The year 2013 changed everything for me. I don’t mean the release of The Last of Us, but that game is the reason why I finally got a Playstation 3, it was something bigger. That was the year I went to my first fan convention.
LeakyCon 2013 Portland was something I was dying to experience. I formed a group of friends online in 2006 on The Leaky Cauldron, and a group of our members began meeting annually from the first LeakyCon onwards. LC13 was the first time I had the money to attend, and I had a full week in Portland booked with my friend/roommate.
When I got into Portland and made my way to the convention hotel I’d be staying in (Hilton Portland & Executive Tower), I started to get nervous. What would it be like to meet these people I had known online? Starting that night, and trickling in over the next few days, everyone I would be meeting made their way to Portland, and each meeting went flawlessly. It was so easy to get excited to see everyone and hug them as if I’d always known them.
And then the convention itself started.
The whirlwind few days couldn’t last long enough. I went from a bit unsure of where I was going or what I was doing when we all split up, to wondering how I ever went without conventions in my life.
I left one of the first panels with a new friend; it was so easy to walk up to strangers and make friends. The panels were engaging, yes, but that isn’t what LeakyCon is truly about.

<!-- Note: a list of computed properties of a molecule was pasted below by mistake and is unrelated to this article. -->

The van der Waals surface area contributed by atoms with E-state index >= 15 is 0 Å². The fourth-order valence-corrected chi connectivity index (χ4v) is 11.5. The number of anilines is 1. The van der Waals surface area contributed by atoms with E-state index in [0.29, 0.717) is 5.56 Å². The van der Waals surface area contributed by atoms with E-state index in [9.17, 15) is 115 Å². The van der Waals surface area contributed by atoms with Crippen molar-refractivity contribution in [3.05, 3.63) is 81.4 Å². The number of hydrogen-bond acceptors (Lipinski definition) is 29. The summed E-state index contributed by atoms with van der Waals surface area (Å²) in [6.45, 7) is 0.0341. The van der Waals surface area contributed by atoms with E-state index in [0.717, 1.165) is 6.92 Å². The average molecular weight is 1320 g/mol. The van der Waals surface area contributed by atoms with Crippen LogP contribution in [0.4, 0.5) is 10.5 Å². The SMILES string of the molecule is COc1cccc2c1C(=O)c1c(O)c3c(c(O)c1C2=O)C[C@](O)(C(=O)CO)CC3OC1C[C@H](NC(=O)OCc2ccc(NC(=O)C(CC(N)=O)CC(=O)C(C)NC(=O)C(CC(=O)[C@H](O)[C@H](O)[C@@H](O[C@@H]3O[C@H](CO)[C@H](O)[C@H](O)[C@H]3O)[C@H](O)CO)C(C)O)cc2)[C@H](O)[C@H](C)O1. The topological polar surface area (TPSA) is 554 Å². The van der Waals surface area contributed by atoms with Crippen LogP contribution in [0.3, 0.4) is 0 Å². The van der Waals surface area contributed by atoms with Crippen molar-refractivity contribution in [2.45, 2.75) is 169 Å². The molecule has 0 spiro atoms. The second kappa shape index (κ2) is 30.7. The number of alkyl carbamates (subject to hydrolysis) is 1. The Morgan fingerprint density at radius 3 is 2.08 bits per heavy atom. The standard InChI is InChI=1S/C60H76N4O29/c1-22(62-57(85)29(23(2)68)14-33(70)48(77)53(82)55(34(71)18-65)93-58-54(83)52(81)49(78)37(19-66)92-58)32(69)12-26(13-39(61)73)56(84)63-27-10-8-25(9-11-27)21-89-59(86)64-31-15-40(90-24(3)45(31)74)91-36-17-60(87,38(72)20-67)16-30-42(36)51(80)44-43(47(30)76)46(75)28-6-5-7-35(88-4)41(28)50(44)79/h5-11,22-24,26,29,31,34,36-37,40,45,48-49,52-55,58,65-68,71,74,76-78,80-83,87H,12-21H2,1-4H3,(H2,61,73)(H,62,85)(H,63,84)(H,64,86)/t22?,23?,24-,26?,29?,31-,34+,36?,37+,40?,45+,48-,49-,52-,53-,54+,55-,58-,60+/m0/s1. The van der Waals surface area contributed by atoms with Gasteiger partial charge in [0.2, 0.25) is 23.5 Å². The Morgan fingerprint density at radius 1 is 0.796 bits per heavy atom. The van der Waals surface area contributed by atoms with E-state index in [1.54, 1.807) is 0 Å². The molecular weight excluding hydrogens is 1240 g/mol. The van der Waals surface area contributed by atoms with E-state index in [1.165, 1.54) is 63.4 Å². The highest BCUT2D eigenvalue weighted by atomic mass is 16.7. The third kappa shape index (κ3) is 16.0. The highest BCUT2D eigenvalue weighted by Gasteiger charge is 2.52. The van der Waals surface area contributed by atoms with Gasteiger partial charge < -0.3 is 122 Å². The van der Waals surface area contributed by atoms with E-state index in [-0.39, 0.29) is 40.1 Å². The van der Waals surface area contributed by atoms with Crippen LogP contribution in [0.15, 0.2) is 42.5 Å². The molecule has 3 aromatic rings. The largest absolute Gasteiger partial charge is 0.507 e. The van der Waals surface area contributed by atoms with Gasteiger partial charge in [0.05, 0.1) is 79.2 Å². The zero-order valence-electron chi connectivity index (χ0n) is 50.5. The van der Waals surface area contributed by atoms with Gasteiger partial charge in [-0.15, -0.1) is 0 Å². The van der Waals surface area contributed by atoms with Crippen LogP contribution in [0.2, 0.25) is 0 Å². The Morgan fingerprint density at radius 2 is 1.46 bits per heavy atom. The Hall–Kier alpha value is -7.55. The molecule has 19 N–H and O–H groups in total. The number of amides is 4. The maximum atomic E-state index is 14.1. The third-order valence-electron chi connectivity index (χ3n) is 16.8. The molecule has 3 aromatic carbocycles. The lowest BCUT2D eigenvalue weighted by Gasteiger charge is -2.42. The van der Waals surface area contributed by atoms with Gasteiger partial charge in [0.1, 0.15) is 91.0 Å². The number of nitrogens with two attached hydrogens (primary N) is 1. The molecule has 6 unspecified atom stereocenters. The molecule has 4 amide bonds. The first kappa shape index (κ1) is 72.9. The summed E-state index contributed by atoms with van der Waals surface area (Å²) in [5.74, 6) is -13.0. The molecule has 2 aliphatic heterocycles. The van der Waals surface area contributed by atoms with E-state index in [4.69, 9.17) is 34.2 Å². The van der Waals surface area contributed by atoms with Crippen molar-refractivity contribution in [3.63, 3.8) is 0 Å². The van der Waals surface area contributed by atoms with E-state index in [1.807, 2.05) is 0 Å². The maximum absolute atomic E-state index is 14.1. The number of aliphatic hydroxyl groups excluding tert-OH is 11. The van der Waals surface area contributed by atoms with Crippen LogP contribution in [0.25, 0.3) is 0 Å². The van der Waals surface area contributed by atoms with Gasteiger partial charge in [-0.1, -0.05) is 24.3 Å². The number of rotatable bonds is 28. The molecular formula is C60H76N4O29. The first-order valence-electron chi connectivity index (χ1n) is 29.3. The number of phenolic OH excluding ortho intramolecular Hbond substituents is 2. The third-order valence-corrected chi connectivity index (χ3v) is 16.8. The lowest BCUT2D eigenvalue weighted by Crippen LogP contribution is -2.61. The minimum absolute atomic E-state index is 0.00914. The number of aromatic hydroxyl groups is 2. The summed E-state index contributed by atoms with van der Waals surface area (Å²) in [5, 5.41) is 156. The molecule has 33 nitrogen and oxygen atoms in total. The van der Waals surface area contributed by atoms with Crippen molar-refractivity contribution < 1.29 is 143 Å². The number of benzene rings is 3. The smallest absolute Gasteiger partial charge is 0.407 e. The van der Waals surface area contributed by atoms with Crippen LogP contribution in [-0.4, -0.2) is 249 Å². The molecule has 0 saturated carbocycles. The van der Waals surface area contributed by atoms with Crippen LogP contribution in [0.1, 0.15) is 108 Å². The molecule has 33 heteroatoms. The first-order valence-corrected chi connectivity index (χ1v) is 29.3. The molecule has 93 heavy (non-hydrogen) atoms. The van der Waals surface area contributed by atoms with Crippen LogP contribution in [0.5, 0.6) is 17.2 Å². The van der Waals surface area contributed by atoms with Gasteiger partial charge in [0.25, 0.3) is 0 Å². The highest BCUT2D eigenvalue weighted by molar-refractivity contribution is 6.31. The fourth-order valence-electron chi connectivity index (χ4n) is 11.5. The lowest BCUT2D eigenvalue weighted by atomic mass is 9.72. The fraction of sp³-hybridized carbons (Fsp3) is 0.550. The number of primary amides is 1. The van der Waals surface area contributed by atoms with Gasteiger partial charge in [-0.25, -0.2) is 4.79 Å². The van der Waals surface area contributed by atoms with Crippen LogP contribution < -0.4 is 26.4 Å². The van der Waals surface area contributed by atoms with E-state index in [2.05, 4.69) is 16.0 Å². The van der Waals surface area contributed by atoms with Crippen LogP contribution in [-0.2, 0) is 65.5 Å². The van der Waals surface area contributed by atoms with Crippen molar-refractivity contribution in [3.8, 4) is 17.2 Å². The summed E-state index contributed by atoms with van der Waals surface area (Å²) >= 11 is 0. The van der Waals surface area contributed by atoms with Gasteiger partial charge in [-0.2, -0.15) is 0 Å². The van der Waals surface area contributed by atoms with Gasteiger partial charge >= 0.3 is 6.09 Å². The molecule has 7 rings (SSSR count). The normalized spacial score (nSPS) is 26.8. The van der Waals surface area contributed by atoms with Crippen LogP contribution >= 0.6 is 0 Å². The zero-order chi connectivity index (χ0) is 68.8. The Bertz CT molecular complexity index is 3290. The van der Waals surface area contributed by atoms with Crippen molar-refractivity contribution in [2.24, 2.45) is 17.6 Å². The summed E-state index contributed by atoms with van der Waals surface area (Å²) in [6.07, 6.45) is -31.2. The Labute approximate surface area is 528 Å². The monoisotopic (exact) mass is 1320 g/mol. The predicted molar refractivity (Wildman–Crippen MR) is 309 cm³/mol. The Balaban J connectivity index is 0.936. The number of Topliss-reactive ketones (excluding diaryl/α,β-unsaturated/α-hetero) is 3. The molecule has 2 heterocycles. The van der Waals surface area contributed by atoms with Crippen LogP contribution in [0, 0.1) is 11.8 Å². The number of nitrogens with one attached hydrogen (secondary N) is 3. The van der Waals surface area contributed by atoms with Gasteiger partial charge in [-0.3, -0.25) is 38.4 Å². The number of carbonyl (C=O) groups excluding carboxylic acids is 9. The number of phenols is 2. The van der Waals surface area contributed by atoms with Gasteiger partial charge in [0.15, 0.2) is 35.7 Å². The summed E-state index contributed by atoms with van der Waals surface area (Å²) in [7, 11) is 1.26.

The thing about LeakyCon is that there’s a feeling in the air. A feeling of belonging and family that permeates every pore you have and leaves you feeling far more confident and alive than ever before. I made a few new friends that my roommate and I spent the night of the ball dancing with, and at the end of the con, it was almost as hard to say goodbye to them as it was my friends I’d known for years.
Fast forward to LeakyCon 2014 and I had the same roommate, only this time on his side of the country. Orlando played host to my second LeakyCon, and our first night at the Rosen Centre had us meeting up with our same friends from the year before.
It was another whirlwind week, this one involving me getting back together with my now-fiancée, and making even more friends. It was another week that ended far too quickly, filled with all of the same feeling of empowerment, love, confidence and family.
The thing is, Leaky doesn’t end at the closing ceremony, not really.
After the convention, I flew home to Phoenix and my nearly empty studio apartment and promptly got online to see who else was talking about the news. LeakyCon was becoming GeekyCon for 2015, but one thing stayed the same: the community attending the convention stayed as tight-knit as ever.
The year between LeakyCon 2014 and GeekyCon 2015 was a long one that involved many big changes in my life. One constant thing I had to keep my spirits up was the large group of friends I had made online from various convention groups. The thing is, I didn’t just make friends—I made a new family.
With a new family came a longing of wanting to be around them. The problem was that I couldn’t afford to attend GeekyCon 2015. Too much had changed in my life; I went from living with family in Sacramento, California to living alone in Phoenix, Arizona. I went from unemployed to employed, to unemployed when the KMart I was working at was shut down.
I had it in my mind for so long that I wouldn’t be able to make it to GeekyCon, but I was still surprised at how deeply it hurt to see everyone together in pictures, Snapchats, tagged Facebook statuses and video clips.
A year without Leaky—I mean Geeky—Con was a hard one. And it’s a year I hope to not have to repeat.
Here’s hoping to see you all soon, my Geeky family.